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When is a massage not a massage? When it’s a Bowen Therapy treatment. While working with football players in the 1950s, Geelong massage therapist Tom Bowen spotted a pattern between apparently unrelated painful musculoskeletal and neurological problems – and he suspected that link was the fascia, or soft tissue, that surrounds muscles, blood vessels and nerves.

Fascial release

Over 20 years, Bowen developed a sequence of gentle movements over muscles and connective tissue at specific points on the body that stimulated fascial release and physiological responses that led to long-term pain relief. By 1975, when a government enquiry into complementary therapies reviewed Bowen’s work, he was treating 13,000 people a year and had a success rate of over 80 percent.

His therapy is now practised all around the world, but despite Bowen’s beginnings as a masseur, it is a unique modality. For starters, clients remain fully clothed. Another important aspect of a session is the ‘waiting period’ between each set of moves. “This is extremely important as it allows the body time to respond to the messages it is receiving,” explains Katrina Ridley, president of Bowen Training Australia.

So convinced was Ridley by friends’ reports of the life-changing effects of this gentle, non-invasive therapy that she decided to become a practitioner before even trying a session. “After losing two nephews to illness 10 months apart, I wanted to help people lead a better quality of life,” she says. “This was a defining moment that led me into the world of Bowen therapy.

Benefits for everyone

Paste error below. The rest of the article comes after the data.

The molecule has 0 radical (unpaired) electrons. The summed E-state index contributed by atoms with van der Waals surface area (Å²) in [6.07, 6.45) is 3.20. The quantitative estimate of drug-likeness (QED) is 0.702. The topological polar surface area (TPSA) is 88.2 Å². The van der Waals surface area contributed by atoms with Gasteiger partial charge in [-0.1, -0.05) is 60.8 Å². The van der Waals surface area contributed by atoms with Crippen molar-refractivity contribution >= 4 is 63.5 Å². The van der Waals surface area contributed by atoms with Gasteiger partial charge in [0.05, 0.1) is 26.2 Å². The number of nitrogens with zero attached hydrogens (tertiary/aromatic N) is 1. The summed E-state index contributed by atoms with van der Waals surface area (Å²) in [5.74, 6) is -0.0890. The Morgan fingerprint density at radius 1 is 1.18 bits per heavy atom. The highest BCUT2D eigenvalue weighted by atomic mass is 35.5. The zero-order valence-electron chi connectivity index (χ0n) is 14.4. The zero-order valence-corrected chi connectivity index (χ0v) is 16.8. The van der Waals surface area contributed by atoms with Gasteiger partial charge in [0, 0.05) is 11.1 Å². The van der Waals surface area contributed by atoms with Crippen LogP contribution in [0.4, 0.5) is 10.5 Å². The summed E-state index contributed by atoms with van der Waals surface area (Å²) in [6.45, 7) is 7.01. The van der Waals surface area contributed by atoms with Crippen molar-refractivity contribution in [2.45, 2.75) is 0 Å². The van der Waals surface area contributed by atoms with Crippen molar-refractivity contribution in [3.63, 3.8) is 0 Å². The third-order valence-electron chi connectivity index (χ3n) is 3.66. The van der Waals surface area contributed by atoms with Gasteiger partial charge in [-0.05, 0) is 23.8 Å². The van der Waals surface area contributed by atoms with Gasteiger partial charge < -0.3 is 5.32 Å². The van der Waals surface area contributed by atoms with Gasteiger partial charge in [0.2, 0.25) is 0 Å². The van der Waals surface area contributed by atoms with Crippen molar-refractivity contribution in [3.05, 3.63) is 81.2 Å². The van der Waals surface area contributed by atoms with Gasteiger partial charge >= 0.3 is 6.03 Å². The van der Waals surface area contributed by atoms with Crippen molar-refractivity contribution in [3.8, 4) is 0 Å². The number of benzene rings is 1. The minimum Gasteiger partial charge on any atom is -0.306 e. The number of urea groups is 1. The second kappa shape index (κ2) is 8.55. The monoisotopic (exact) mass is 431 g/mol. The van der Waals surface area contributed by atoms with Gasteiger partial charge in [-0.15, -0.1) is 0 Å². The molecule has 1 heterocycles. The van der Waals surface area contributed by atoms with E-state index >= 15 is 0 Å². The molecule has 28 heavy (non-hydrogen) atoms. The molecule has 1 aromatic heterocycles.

A Bowen session can take from 15 to 60 minutes, and may relieve a range of conditions: back and neck pain, sciatica, shoulder problems, knee and ankle issues, hamstrings, tennis and golfer’s elbow, temperomandibular (jaw) problems, migraines, headaches, respiratory and digestive issues, sporting injuries, and menstrual irregularities. Ridley recalls treating twin girls with significant period pain and heavy bleeding, to the point they missed four or five days of school each month. “After three sessions their symptoms eased and there were no more days absent.” Bowen therapy is also useful for emotional or psychological issues. “It is excellent for reducing stress and helping the client move from that sympathetic ‘fight or flight’ state to the parasympathetic relaxed state,” Ridley explains. “When given the opportunity, the body is very willing to respond to signals for relaxation. It is not uncommon for clients to fall asleep on the table!”

Jennette Elliott turned to Bowen therapy after her divorce. “I was feeling a bit lost,” she says. “Plus, I had had three car accidents and was suffering from the lingering effects of whiplash. Bowen completely removed all traces of pain and restriction in four visits.” Elliott has also since become a Bowen therapist. “In my experience there is not one person who would not benefit from Bowen therapy, from newborns to older people, from the fittest athlete to the most disabled person,” she says.

Queensland’s Kim Livingston, who runs essential oils company doTERRA, claims that Bowen therapy cured her chronic, debilitating migraines. She recalls: “In 2005, I was suffering from debilitating migraines caused by a bad back and neck that stemmed from two car accidents. Chiropractic and massage worked initially, but after 18 months I was back to having regular headaches. My husband’s friend also had back problems, and suggested Bowen therapy. After just three treatments, my back felt so much better and the ‘knot’ that I had always had was gone. I was so amazed at the results that I decided to learn it, so I could treat myself and my family.

“When my daughter was born, she was pulled out with suction and when I was breastfeeding her I realised that she would only turn her head to the right, never to the left; within the first 24 hours I knew there was some sort of problem with her neck, possibly from the birth. I immediately used the Bowen neck moves, on her a few times each day. By the second day, she could turn her head slightly to the left and by the fourth she had full movement of her head both ways.

“Go into a Bowen treatment with an open mind and don’t compare it to massage because the moves are so gentle. If you relax and let your body do what it needs to, you will have a positive outcome from this treatment.”

Need more info? http://www.bowentraining.com.au/
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